The problem is that Wisconsin and other states have set up elaborate bureaucracies like the Government Accountability Board (GAB) to police free speech and harass individuals and groups that want to run political advertising. Wisconsin's GAB and Milwaukee District Attorney John Chisholm "have taken the position that coordinated issue advocacy is illegal under Wisconsin's campaign finance law," wrote Judge [Rudolph] Randa.

That legal interpretation has already been rejected by state judge Gregory Peterson, but the state and Mr. Chisholm are appealing. Thanks to Judge Randa's ruling, at least the conservatives will be able to engage in issue advocacy without fear of prosecution in the few remaining days before the election.


It's important to understand that this political attack on "coordination" is part of a larger liberal campaign. The Brennan Center -- the George Soros-funded brains of the movement to restrict political speech -- issued a report this month that urges regulators to police coordination between individuals and candidates as if it were a crime.

The report raises alarms that independent expenditures have exploded since the Supreme Court's 2010 Citizens United decision, as if trying to influence elections isn't normal in a democracy.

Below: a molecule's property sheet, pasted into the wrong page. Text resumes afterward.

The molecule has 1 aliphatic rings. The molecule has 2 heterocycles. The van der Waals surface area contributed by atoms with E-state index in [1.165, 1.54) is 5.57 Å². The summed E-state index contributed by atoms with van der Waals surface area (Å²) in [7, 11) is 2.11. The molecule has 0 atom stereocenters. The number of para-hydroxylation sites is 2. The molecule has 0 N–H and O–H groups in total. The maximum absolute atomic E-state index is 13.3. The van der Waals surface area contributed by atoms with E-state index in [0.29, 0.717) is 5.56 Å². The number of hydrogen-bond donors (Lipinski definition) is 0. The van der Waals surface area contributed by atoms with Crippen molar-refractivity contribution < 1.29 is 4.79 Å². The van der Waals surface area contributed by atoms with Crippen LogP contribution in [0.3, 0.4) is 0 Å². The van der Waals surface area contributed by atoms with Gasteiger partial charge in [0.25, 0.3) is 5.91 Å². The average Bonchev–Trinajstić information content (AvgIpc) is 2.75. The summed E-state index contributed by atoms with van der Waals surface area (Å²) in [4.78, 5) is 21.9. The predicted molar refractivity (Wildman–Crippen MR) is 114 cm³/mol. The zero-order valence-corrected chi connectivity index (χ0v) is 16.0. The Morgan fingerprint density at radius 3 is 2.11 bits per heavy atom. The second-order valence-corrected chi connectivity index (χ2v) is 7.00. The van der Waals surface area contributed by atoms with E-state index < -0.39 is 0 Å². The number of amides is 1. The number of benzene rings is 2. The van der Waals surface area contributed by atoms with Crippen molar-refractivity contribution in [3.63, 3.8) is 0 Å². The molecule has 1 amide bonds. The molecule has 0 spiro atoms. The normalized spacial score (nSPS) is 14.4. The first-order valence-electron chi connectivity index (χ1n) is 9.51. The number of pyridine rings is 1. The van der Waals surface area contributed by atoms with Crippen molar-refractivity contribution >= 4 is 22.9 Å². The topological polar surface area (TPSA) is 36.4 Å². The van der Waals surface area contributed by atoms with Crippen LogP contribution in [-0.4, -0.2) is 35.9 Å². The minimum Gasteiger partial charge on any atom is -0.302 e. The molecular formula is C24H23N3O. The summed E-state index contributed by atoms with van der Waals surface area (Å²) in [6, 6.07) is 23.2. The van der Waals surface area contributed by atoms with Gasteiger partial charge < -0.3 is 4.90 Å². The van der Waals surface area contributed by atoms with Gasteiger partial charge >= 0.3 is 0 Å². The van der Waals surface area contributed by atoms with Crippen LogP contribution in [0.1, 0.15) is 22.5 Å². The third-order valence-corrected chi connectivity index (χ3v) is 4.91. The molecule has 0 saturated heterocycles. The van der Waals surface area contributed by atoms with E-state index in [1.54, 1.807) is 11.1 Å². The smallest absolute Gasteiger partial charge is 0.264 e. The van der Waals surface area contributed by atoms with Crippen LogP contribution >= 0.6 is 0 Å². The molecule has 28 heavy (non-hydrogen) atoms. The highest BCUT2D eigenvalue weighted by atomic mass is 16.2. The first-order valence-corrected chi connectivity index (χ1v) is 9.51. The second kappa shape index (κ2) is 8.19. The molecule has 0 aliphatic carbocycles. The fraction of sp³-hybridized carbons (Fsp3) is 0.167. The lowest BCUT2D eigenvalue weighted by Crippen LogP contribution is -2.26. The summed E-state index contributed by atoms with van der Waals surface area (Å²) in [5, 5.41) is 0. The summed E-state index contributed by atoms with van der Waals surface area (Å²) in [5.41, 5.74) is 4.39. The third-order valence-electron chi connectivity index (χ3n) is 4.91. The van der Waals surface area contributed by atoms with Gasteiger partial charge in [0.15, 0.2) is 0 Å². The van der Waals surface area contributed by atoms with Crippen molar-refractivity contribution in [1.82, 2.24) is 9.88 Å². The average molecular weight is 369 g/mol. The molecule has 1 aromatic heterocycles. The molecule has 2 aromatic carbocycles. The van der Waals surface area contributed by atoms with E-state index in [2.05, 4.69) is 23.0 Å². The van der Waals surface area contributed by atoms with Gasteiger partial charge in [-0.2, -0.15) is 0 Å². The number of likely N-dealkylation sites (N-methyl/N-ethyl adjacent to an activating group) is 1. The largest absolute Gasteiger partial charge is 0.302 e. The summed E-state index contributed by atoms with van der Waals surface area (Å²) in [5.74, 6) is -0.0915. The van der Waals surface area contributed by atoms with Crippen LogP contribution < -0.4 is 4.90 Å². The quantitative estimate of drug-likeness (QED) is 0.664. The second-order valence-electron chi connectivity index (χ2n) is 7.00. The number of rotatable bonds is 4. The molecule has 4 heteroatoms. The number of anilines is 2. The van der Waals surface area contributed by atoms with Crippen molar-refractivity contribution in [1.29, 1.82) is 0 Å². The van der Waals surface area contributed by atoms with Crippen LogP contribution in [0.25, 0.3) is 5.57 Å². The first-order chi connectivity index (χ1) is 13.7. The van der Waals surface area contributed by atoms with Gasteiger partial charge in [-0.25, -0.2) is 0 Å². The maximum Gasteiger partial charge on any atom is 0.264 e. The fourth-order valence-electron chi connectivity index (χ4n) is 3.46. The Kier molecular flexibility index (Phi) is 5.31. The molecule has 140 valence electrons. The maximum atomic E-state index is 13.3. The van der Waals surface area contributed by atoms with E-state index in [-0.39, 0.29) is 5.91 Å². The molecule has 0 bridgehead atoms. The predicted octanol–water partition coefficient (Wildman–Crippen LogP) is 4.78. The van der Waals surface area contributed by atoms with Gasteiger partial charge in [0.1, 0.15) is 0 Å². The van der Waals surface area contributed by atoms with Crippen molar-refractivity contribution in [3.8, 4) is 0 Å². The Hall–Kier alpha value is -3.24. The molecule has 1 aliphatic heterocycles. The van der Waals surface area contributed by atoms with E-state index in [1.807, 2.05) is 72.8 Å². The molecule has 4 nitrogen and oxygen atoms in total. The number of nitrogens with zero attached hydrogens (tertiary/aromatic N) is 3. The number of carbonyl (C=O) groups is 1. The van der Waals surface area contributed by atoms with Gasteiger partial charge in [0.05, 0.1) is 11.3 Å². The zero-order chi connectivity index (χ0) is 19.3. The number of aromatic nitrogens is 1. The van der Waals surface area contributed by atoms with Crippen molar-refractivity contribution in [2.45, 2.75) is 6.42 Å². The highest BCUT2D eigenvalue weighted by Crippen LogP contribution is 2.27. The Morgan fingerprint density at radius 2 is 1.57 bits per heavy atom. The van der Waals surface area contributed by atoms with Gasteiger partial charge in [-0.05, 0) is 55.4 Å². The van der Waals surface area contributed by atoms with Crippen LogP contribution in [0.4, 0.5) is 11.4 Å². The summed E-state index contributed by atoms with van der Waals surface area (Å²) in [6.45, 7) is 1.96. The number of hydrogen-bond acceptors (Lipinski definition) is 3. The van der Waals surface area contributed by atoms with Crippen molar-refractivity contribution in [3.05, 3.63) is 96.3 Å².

Although the Journal insists that attempts to eliminate coordination between independent groups and candidates are a liberal plot, it is actually a bipartisan goal that has been repeatedly endorsed by the Supreme Court, including its conservatives. In the 1976 case Buckley v. Valeo, the Court found that "[u]nlike contributions, such independent expenditures may well provide little assistance to the candidate's campaign, and indeed may prove counterproductive. The absence of prearrangement and coordination of an expenditure with the candidate or his agent not only undermines the value of the expenditure to the candidate, but also alleviates the danger that expenditures will be given as a quid pro quo for improper commitments from the candidate." In other words, the Court determined that a lack of coordination between candidates and outside groups is necessary to reduce the potential for or the appearance of corruption in the political process, the core reason campaign finance is regulated.